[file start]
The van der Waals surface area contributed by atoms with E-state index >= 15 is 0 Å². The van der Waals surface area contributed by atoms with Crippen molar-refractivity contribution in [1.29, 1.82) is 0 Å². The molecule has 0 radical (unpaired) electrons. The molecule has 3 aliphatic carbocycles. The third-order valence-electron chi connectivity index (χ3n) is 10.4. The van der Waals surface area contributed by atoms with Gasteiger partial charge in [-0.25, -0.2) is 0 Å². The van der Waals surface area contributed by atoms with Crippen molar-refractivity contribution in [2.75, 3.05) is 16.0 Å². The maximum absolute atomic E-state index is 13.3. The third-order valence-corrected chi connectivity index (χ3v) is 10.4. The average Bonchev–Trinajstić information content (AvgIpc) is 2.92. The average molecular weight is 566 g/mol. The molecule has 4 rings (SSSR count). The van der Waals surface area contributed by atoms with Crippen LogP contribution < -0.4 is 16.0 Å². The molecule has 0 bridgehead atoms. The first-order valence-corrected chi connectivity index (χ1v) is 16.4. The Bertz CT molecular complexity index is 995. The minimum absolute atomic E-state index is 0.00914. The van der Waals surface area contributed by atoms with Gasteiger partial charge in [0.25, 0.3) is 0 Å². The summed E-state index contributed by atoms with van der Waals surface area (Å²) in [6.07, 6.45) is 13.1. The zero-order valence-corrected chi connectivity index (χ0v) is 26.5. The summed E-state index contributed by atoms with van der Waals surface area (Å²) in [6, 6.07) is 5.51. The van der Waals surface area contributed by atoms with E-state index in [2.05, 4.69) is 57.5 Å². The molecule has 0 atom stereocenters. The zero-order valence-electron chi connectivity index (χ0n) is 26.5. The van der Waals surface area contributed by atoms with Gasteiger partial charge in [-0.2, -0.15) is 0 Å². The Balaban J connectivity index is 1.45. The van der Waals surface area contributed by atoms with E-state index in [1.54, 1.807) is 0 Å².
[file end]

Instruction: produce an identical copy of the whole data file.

The van der Waals surface area contributed by atoms with E-state index >= 15 is 0 Å². The van der Waals surface area contributed by atoms with Crippen molar-refractivity contribution in [1.29, 1.82) is 0 Å². The molecule has 0 radical (unpaired) electrons. The molecule has 3 aliphatic carbocycles. The third-order valence-electron chi connectivity index (χ3n) is 10.4. The van der Waals surface area contributed by atoms with Gasteiger partial charge in [-0.25, -0.2) is 0 Å². The van der Waals surface area contributed by atoms with Crippen molar-refractivity contribution in [2.75, 3.05) is 16.0 Å². The maximum absolute atomic E-state index is 13.3. The third-order valence-corrected chi connectivity index (χ3v) is 10.4. The average Bonchev–Trinajstić information content (AvgIpc) is 2.92. The average molecular weight is 566 g/mol. The molecule has 4 rings (SSSR count). The van der Waals surface area contributed by atoms with Crippen LogP contribution < -0.4 is 16.0 Å². The molecule has 0 bridgehead atoms. The first-order valence-corrected chi connectivity index (χ1v) is 16.4. The Bertz CT molecular complexity index is 995. The minimum absolute atomic E-state index is 0.00914. The van der Waals surface area contributed by atoms with Gasteiger partial charge in [0.25, 0.3) is 0 Å². The summed E-state index contributed by atoms with van der Waals surface area (Å²) in [6.07, 6.45) is 13.1. The zero-order valence-corrected chi connectivity index (χ0v) is 26.5. The summed E-state index contributed by atoms with van der Waals surface area (Å²) in [6, 6.07) is 5.51. The van der Waals surface area contributed by atoms with E-state index in [2.05, 4.69) is 57.5 Å². The molecule has 0 atom stereocenters. The zero-order valence-electron chi connectivity index (χ0n) is 26.5. The van der Waals surface area contributed by atoms with Gasteiger partial charge in [-0.2, -0.15) is 0 Å². The Balaban J connectivity index is 1.45. The van der Waals surface area contributed by atoms with E-state index in [1.54, 1.807) is 0 Å².